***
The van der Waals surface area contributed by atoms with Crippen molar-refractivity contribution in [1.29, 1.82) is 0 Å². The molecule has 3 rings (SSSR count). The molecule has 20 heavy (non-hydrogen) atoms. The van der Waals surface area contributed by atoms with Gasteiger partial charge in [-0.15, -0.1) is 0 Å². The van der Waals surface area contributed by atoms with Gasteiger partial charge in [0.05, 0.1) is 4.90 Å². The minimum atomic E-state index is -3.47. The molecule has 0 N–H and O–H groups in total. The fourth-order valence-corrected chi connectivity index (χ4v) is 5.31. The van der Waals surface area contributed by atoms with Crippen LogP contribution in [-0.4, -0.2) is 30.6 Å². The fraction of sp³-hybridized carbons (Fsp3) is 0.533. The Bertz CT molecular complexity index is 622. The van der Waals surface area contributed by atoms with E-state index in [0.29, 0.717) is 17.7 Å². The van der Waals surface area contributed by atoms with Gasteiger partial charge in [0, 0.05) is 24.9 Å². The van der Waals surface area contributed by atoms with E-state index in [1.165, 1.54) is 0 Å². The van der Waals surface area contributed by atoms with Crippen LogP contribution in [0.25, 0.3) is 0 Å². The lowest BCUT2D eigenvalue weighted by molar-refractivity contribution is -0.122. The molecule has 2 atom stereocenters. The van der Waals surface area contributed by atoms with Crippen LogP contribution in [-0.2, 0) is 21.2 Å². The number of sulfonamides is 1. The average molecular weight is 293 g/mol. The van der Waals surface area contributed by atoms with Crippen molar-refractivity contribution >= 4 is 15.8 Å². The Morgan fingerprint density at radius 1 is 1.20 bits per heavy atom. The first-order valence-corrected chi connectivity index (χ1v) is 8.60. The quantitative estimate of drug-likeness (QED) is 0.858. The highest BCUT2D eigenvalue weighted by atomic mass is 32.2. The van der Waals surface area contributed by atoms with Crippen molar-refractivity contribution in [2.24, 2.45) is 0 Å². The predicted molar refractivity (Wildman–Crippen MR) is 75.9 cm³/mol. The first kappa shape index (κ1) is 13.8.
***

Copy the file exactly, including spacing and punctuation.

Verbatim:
The van der Waals surface area contributed by atoms with Crippen molar-refractivity contribution in [1.29, 1.82) is 0 Å². The molecule has 3 rings (SSSR count). The molecule has 20 heavy (non-hydrogen) atoms. The van der Waals surface area contributed by atoms with Gasteiger partial charge in [-0.15, -0.1) is 0 Å². The van der Waals surface area contributed by atoms with Gasteiger partial charge in [0.05, 0.1) is 4.90 Å². The minimum atomic E-state index is -3.47. The molecule has 0 N–H and O–H groups in total. The fourth-order valence-corrected chi connectivity index (χ4v) is 5.31. The van der Waals surface area contributed by atoms with Crippen LogP contribution in [-0.4, -0.2) is 30.6 Å². The fraction of sp³-hybridized carbons (Fsp3) is 0.533. The Bertz CT molecular complexity index is 622. The van der Waals surface area contributed by atoms with E-state index in [0.29, 0.717) is 17.7 Å². The van der Waals surface area contributed by atoms with Gasteiger partial charge in [0, 0.05) is 24.9 Å². The van der Waals surface area contributed by atoms with E-state index in [1.165, 1.54) is 0 Å². The van der Waals surface area contributed by atoms with Crippen LogP contribution in [0.25, 0.3) is 0 Å². The lowest BCUT2D eigenvalue weighted by molar-refractivity contribution is -0.122. The molecule has 2 atom stereocenters. The van der Waals surface area contributed by atoms with Crippen LogP contribution in [-0.2, 0) is 21.2 Å². The number of sulfonamides is 1. The average molecular weight is 293 g/mol. The van der Waals surface area contributed by atoms with Crippen molar-refractivity contribution >= 4 is 15.8 Å². The Morgan fingerprint density at radius 1 is 1.20 bits per heavy atom. The first-order valence-corrected chi connectivity index (χ1v) is 8.60. The quantitative estimate of drug-likeness (QED) is 0.858. The highest BCUT2D eigenvalue weighted by atomic mass is 32.2. The van der Waals surface area contributed by atoms with Crippen molar-refractivity contribution in [2.24, 2.45) is 0 Å². The predicted molar refractivity (Wildman–Crippen MR) is 75.9 cm³/mol. The first kappa shape index (κ1) is 13.8.